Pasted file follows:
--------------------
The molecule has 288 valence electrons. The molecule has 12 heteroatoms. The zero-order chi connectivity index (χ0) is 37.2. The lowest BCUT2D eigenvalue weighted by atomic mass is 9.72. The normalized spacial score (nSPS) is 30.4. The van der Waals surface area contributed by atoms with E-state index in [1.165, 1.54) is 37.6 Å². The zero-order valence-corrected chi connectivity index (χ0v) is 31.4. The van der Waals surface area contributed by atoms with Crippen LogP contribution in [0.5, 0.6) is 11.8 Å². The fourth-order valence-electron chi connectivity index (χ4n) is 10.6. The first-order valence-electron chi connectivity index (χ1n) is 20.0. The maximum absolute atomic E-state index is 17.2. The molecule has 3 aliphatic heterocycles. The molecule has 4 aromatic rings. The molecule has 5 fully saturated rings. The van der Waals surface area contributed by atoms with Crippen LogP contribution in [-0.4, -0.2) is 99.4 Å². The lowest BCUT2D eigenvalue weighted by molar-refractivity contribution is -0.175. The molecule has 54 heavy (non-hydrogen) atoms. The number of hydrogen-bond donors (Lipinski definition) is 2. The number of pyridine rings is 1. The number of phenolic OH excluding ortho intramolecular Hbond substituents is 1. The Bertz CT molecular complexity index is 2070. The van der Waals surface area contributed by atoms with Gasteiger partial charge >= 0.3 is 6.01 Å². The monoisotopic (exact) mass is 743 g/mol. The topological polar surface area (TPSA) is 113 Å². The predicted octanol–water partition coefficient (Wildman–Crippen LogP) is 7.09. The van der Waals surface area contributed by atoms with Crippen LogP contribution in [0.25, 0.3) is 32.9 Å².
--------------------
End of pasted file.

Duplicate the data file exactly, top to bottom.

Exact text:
The molecule has 288 valence electrons. The molecule has 12 heteroatoms. The zero-order chi connectivity index (χ0) is 37.2. The lowest BCUT2D eigenvalue weighted by atomic mass is 9.72. The normalized spacial score (nSPS) is 30.4. The van der Waals surface area contributed by atoms with E-state index in [1.165, 1.54) is 37.6 Å². The zero-order valence-corrected chi connectivity index (χ0v) is 31.4. The van der Waals surface area contributed by atoms with Crippen LogP contribution in [0.5, 0.6) is 11.8 Å². The fourth-order valence-electron chi connectivity index (χ4n) is 10.6. The first-order valence-electron chi connectivity index (χ1n) is 20.0. The maximum absolute atomic E-state index is 17.2. The molecule has 3 aliphatic heterocycles. The molecule has 4 aromatic rings. The molecule has 5 fully saturated rings. The van der Waals surface area contributed by atoms with Crippen LogP contribution in [-0.4, -0.2) is 99.4 Å². The lowest BCUT2D eigenvalue weighted by molar-refractivity contribution is -0.175. The molecule has 54 heavy (non-hydrogen) atoms. The number of hydrogen-bond donors (Lipinski definition) is 2. The number of pyridine rings is 1. The number of phenolic OH excluding ortho intramolecular Hbond substituents is 1. The Bertz CT molecular complexity index is 2070. The van der Waals surface area contributed by atoms with Gasteiger partial charge >= 0.3 is 6.01 Å². The monoisotopic (exact) mass is 743 g/mol. The topological polar surface area (TPSA) is 113 Å². The predicted octanol–water partition coefficient (Wildman–Crippen LogP) is 7.09. The van der Waals surface area contributed by atoms with Crippen LogP contribution in [0.25, 0.3) is 32.9 Å².